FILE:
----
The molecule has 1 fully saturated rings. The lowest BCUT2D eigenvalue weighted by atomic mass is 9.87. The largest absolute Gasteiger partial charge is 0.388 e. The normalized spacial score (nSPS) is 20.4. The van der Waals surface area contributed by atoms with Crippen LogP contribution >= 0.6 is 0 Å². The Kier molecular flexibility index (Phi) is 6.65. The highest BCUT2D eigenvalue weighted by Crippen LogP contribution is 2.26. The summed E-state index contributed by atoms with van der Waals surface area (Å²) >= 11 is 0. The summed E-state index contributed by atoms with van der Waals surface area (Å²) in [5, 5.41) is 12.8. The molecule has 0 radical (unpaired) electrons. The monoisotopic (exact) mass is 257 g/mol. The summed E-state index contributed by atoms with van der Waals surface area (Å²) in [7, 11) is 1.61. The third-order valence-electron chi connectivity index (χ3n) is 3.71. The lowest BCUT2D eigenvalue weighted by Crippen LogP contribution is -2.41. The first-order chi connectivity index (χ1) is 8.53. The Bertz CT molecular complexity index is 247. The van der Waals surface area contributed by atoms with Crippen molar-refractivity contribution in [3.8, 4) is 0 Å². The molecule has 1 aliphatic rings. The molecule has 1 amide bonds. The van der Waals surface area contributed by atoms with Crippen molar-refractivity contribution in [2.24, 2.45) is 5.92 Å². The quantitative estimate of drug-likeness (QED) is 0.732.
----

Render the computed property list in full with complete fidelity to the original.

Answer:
The molecule has 1 fully saturated rings. The lowest BCUT2D eigenvalue weighted by atomic mass is 9.87. The largest absolute Gasteiger partial charge is 0.388 e. The normalized spacial score (nSPS) is 20.4. The van der Waals surface area contributed by atoms with Crippen LogP contribution >= 0.6 is 0 Å². The Kier molecular flexibility index (Phi) is 6.65. The highest BCUT2D eigenvalue weighted by Crippen LogP contribution is 2.26. The summed E-state index contributed by atoms with van der Waals surface area (Å²) >= 11 is 0. The summed E-state index contributed by atoms with van der Waals surface area (Å²) in [5, 5.41) is 12.8. The molecule has 0 radical (unpaired) electrons. The monoisotopic (exact) mass is 257 g/mol. The summed E-state index contributed by atoms with van der Waals surface area (Å²) in [7, 11) is 1.61. The third-order valence-electron chi connectivity index (χ3n) is 3.71. The lowest BCUT2D eigenvalue weighted by Crippen LogP contribution is -2.41. The first-order chi connectivity index (χ1) is 8.53. The Bertz CT molecular complexity index is 247. The van der Waals surface area contributed by atoms with Crippen molar-refractivity contribution in [3.8, 4) is 0 Å². The molecule has 1 aliphatic rings. The molecule has 1 amide bonds. The van der Waals surface area contributed by atoms with Crippen molar-refractivity contribution in [2.24, 2.45) is 5.92 Å². The quantitative estimate of drug-likeness (QED) is 0.732.